County commissioners and a special type of conflict of interest called incompatible offices: Part 1
The Guide to Michigan County Government is a great source of detailed information about the structure, function, and services provided by counties in Michigan.
When we speak of a conflict of interest in public office, it typically refers to the office holder having a financial interest in a decision the public body is making. Another situation, sometimes referred to as a conflict of interest, is a situation where the office holder takes a second position that is in conflict with the first. To avoid confusion with financial conflicts of interest, we call these incompatible offices. This two part article describes these situations with some help from MSU professor emeritus Ken VerBurg, writing in the 2007 edition of his book, Guide to Michigan County Government.
“Another type of conflict of interest in which a county commissioner can become involved is holding, at the same time, two public offices that are “incompatible.” In a few instances, the law specifically declares two offices to be incompatible, e.g., county commissioner and road commissioner. But the statutes do not contain a comprehensive matrix of all the possible incompatible positions.
Instead a statute sets out the standards for determining when two offices are improperly held at the same time by the same person. The general principles are that it is improper for one person to hold two public offices (1) when one office is subordinate to the other, (2) when an officeholder comes under the supervision of the same officeholder in the other agency, and (3) when the dual office holding leads to a breach of duty of the public office.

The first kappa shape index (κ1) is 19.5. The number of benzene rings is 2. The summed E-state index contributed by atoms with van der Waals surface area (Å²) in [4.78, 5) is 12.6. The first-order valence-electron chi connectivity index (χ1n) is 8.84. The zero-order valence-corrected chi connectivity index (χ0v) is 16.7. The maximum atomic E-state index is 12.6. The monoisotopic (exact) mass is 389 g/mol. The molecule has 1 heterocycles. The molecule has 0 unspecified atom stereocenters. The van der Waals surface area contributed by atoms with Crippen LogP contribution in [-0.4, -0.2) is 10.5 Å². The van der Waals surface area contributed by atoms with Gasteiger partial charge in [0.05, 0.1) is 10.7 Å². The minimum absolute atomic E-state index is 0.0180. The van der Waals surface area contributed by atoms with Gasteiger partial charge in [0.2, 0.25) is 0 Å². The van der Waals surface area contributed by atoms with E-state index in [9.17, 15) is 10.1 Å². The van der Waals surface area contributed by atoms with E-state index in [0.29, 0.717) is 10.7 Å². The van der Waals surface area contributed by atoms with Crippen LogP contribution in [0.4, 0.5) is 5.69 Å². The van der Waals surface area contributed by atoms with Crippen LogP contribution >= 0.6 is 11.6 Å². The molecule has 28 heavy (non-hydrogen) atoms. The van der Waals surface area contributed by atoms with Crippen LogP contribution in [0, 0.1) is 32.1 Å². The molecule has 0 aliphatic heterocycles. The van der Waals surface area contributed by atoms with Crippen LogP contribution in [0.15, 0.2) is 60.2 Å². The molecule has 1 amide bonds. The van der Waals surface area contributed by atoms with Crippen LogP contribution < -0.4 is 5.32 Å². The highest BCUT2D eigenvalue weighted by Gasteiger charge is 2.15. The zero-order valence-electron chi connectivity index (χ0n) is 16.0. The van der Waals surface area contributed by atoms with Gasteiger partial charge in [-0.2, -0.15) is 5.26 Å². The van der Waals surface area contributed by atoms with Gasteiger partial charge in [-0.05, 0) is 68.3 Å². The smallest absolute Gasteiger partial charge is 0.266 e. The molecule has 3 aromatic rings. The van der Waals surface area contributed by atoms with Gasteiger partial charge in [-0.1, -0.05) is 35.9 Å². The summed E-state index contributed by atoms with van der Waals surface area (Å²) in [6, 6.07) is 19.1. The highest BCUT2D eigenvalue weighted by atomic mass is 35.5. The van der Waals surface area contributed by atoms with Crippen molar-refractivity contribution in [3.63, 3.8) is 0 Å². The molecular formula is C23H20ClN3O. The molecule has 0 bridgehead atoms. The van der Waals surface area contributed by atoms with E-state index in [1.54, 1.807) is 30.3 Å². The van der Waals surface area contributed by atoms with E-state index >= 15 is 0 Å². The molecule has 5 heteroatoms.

The breach of duty of public office refers to the inability of an officer to vote on an issue because of his/her holding incompatible offices. As an example, it would not be proper for a county commissioner also to be an assessor in the same county because ultimately that person, as a member of the county board, would have to vote on the equalization factor for the municipality’s assessments that, as assessor, the person established. Under the law, abstaining from voting on an issue that involves incompatible offices is not a remedy. The abstention from voting is a breach of duty.
While this particular statute applies to all units of local government; it does make some general exceptions by not applying the standards for officials in counties, cities, townships, and villages with populations of less than 25,000. The statute does not forbid public officers and employees of such jurisdictions from serving, with or without pay, as an emergency medical services person, a firefighter (but not full-time, or as a fire chief, or a fire union negotiator), or in other capacities for the specific jurisdiction as long as other general conflict of interest provisions are not violated. This provision was adopted to help the smaller jurisdictions meet their volunteer and official personnel needs. It is also important to note that some statutes specifically permit a county commissioner to serve in a position even though it may otherwise not meet the standard of compatibility. In such instances, of course, the specific statute is controlling.”
Part two of this article will discuss the three principles for determining whether an incompatible office situation exists in more detail. In addition, there are several written opinions of the Michigan Attorney General which address specific incompatible office situations.
Watch for future Michigan State University Extension articles with more information about county government. Professor VerBurg’s book, Guide to Michigan County Government, Fourth Edition, is available in electronic form online on a CD or a USB drive with nearly 500 pages of detailed information about county government, with extensive footnotes to constitutional and statutory information. The update process is underway to be sure the information and statutory notations are current, with rollout of the Fifth Edition expected in fall 2016.